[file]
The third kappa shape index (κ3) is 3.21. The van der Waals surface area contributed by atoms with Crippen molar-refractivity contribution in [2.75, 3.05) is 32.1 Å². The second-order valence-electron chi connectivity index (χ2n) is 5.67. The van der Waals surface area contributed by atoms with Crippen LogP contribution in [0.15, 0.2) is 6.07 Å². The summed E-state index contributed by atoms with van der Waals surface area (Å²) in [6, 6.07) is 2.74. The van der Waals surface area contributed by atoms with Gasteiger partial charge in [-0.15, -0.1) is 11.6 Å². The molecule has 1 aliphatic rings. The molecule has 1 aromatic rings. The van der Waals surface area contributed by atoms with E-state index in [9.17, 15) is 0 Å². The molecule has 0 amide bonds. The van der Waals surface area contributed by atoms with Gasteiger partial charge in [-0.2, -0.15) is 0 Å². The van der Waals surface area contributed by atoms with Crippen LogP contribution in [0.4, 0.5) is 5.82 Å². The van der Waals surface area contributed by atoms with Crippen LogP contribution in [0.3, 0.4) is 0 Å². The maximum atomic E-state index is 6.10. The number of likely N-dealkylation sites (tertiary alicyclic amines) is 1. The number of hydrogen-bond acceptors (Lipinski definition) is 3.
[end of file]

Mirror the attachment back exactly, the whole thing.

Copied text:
The third kappa shape index (κ3) is 3.21. The van der Waals surface area contributed by atoms with Crippen molar-refractivity contribution in [2.75, 3.05) is 32.1 Å². The second-order valence-electron chi connectivity index (χ2n) is 5.67. The van der Waals surface area contributed by atoms with Crippen LogP contribution in [0.15, 0.2) is 6.07 Å². The summed E-state index contributed by atoms with van der Waals surface area (Å²) in [6, 6.07) is 2.74. The van der Waals surface area contributed by atoms with Gasteiger partial charge in [-0.15, -0.1) is 11.6 Å². The molecule has 1 aliphatic rings. The molecule has 1 aromatic rings. The van der Waals surface area contributed by atoms with E-state index in [9.17, 15) is 0 Å². The molecule has 0 amide bonds. The van der Waals surface area contributed by atoms with Gasteiger partial charge in [-0.2, -0.15) is 0 Å². The van der Waals surface area contributed by atoms with Crippen LogP contribution in [0.4, 0.5) is 5.82 Å². The van der Waals surface area contributed by atoms with Crippen LogP contribution in [0.3, 0.4) is 0 Å². The maximum atomic E-state index is 6.10. The number of likely N-dealkylation sites (tertiary alicyclic amines) is 1. The number of hydrogen-bond acceptors (Lipinski definition) is 3.